‘It was an ecstatic moment’: Queen’s sailing check-in

After winning dinghy team racing nationals, Queen’s sets sail for keelboat nationals

The sailing team competed in Kingston two weeks ago.
Supplied by A&R

The Queen’s sailing team is a student-organized varsity club that competes most weekends from September through November. The team has 30 members and competes in two types of sailboat racing: dinghy and keelboat.

Queen’s has seen success this season. The dinghy team competed at the team racing national championship held in Kingston two weeks ago and finished in first place. The keelboat team, although newer and less experienced, will travel to B.C. in February to finish off their successful season at keelboat nationals.

The Journal met with the team’s captains to discuss their season so far.

Samuel Rizk, Comm ’23, is one of the captains and primarily competes for the keelboat team. He spoke about the daily training and commitment needed to be a member of the team.

The team meets multiple times a week to practice technical skill on the water, sailing theory, or physical fitness, depending on the weather.

“A lot of our sailors throughout this season were able to improve their skills and learn more about their position,” Rizk said.

The keelboat team has been extremely focused on learning this new form of competition. Keelboats are larger boats that require a team of six to eight athletes to operate. In contrast, dinghy racing is done in teams of two.

Perhaps the biggest difference is boat familiarity.

Regardless of where they compete—Montreal, Halifax, Hamilton, or Kingston—the dinghy team always competes on International 420 Dinghy boats provided for them on location.

Meanwhile, the keelboat team also travels across the continent, but they get a different make of sailboat each time. For example, when they travelled to Chicago to compete last month, they spend half a day learning the new equipment.

Despite these challenges, however, the keelboat team has found success. They placed sixth out of 16 teams at the Chicago tournament, a remarkable result given the difference in funding for Canadian and American teams. They placed fourth overall in New York.

Looking ahead, they will spend a lot of time in the classroom learning theory before trying for a national title in February at the match race championships.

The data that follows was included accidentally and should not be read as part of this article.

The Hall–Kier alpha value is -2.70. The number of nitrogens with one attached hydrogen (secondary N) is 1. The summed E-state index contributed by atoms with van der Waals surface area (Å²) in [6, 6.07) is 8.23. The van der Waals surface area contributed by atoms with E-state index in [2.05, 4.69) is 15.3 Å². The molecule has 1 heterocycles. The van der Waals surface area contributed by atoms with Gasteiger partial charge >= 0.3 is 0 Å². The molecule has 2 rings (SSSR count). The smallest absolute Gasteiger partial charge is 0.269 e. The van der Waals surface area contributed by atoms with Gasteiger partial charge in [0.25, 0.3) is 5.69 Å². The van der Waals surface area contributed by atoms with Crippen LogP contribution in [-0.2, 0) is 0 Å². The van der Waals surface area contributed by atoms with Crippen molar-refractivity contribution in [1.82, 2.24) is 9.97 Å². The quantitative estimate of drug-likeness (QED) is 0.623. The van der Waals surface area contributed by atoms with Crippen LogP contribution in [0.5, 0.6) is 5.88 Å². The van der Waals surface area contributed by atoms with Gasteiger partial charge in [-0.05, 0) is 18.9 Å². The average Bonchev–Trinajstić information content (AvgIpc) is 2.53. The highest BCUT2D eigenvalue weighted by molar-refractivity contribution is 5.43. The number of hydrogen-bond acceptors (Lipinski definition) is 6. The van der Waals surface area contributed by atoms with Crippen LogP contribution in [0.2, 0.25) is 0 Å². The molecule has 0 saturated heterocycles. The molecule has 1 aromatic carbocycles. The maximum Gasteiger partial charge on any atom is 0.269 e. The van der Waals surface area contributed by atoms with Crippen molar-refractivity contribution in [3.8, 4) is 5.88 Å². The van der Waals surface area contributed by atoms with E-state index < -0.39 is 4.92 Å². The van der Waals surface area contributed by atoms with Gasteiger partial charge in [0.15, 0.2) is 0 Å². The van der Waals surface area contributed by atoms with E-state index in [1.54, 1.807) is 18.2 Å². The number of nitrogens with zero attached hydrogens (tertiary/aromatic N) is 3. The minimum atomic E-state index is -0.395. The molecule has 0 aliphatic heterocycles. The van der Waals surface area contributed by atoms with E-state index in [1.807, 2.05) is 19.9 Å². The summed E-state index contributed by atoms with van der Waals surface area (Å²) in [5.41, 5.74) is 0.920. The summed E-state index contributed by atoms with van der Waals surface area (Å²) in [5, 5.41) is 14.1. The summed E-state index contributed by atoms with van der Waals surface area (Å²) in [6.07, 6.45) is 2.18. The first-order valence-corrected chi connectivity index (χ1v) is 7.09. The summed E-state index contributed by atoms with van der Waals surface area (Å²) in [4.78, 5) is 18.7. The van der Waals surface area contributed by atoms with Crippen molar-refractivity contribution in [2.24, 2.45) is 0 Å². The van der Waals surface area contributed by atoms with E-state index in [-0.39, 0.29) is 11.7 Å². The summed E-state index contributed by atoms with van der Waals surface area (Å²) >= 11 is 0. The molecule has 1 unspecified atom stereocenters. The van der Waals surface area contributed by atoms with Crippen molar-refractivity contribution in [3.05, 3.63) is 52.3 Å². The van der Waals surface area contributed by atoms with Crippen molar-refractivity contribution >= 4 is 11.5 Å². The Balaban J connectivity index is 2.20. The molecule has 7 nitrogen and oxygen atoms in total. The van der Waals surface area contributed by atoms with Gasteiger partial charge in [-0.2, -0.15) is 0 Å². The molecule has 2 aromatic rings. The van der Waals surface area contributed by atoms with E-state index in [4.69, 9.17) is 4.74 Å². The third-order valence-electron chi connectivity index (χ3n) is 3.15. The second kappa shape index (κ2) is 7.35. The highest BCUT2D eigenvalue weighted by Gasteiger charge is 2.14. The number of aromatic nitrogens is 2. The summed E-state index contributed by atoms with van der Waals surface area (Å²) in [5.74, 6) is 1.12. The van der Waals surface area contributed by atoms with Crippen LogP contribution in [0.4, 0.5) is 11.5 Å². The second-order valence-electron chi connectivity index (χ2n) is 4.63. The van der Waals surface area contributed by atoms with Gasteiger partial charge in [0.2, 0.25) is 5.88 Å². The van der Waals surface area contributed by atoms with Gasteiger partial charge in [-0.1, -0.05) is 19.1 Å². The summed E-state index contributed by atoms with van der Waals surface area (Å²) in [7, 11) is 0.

The team’s other captain, Valerie Louis BHSC ’23, mainly competes on the dinghy team.

This team competed hard this season and has the hardware to prove it: they placed first at both the team racing and fleet racing championships.

“My favourite moment was winning team racing nationals that we were hosting a couple of weeks ago,” Louis said.

“It was insane because we were hosting the event […] The conditions were really, really difficult and the stakes were high. We had some really, really good competition. It was an ecstatic moment really for all of us who were there.”

However, it’s not always smooth sailing for the team. The captains both talked about the issue of money and the administrative tasks they handle.

At Queen’s, varsity clubs do not receive the same financial and coaching commitment as varsity teams. In some cases, like sailing, students carry a lot of the administrative burden.

Lous said the biggest challenge is “the time commitment of doing all of the logistic side of the team as well as competing and racing.”

“It can get a little bit a lot sometimes,” she added.

“Money also is a big thing; we kind of finance ourselves,” Rizk said in a follow up. “Sailing is an expensive sport.”

Despite these struggles, however, the team still values every minute on the water.

“It’s really an avenue for a lot of us to destress,” Louis said.

“A lot of us are really the happiest that we can be when we are on water so that just encourages people to show up to practice all the time […] we are all kind of bonding over a common interest that we absolutely love.”

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